Analysis of Different Methods to Compute Ammonia Concentration and Emission Rate

Gates, Richard
Amaral, Maira
Gates, Richard
Overhults, Douglas
Xin, Hongwei
Tinôco, Ilda
Li, Hong
Burns, Robert
Xin, Hongwei
Earnest, John
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Agricultural and Biosystems Engineering

This work evaluates a simple method to measure ammonia concentration average for building emissions measurements, using a low-cost system (Portable Monitoring Unit, PMU). The method is compared to a more sophisticated (Mobile Air Emission Monitoring Unit, MAEMU) as a standard. The research was conducted in two similar broiler houses in western Kentucky, USA. Four PMU monitors were randomly assigned to three locations in each broiler house in which simultaneous MAEMU measurements were being conducted as part of a year-long ammonia emissions project. The PMUs were configured to record data every 30s. Samples were taken from within the house for six minutes, followed by a fourteen-minute purge with outside air. Three different methods for computing 60-minute averages of ammonia concentration were evaluated based on the concentration readings taken from the PMU, considering that final concentration value and sampling intervals directly affect the computation of ammonia emission. The methods studied were denoted AVE2, AVE4 and MAX. The AVE2 method used values from the last two minutes of the sampling period, excluding the last value, whereas the AVE4 method used values from the middle four minutes of the sampling period, and the MAX method used the maximum concentration value over the sampling period. The MAEMU system obtained more frequent and accurate concentration and ER measurements (six to thirty measurements per location per hour). The three methods showed values very close to the standard results, and the method AVE 4 seems to be the more similar with MAEMU. The average differences between PMU AVE4 method and MAEMU are -1.06 ppm and -0.052 g/hr for NH3 concentration and emission rate, respectively, considering 20-minute averages. Results demonstrate the importance of careful selection of representative concentration readings when fans are operating, and the significant impact that different ventilation regimes can have on the accuracy.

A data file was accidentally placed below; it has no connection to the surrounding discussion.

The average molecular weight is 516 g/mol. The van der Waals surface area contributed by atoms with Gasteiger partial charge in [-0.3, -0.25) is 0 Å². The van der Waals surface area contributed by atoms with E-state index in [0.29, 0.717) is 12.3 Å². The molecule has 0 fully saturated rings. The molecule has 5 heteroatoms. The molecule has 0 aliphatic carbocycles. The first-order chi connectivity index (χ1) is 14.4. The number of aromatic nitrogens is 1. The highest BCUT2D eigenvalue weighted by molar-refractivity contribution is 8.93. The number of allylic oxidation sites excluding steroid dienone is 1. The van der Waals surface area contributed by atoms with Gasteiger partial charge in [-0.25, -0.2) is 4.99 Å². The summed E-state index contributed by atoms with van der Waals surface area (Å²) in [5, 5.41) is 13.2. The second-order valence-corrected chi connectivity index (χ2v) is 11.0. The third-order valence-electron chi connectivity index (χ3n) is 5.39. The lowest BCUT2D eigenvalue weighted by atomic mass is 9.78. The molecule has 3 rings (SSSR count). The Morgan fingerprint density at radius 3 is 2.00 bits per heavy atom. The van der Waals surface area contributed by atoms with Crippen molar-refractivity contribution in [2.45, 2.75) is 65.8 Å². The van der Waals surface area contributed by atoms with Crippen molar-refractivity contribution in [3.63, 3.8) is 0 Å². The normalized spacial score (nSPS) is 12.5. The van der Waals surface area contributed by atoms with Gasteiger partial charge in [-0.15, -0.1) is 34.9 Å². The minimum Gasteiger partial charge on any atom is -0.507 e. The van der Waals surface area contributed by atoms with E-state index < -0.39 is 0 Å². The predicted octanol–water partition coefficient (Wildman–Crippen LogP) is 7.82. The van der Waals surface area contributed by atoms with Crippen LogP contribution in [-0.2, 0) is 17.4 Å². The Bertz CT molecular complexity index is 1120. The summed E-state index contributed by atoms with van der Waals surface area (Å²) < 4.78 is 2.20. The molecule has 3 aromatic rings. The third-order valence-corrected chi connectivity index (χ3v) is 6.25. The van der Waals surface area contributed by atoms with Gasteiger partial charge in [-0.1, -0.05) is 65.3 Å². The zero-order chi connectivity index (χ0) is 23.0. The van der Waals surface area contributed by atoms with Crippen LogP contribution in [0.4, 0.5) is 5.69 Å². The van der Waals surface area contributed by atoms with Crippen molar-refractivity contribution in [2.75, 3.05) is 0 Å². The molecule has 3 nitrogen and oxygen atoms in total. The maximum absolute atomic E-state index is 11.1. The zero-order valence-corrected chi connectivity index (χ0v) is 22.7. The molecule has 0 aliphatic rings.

This proceeding is from Pp 1-9 in Livestock Environment VIII, Proceedings of the International Symposium. (31 August – 4 September 2008, Iguassu Falls, Brazil) St. Joseph Michigan: ASABE, 31 August 2008. ASAE Pub #701P0408.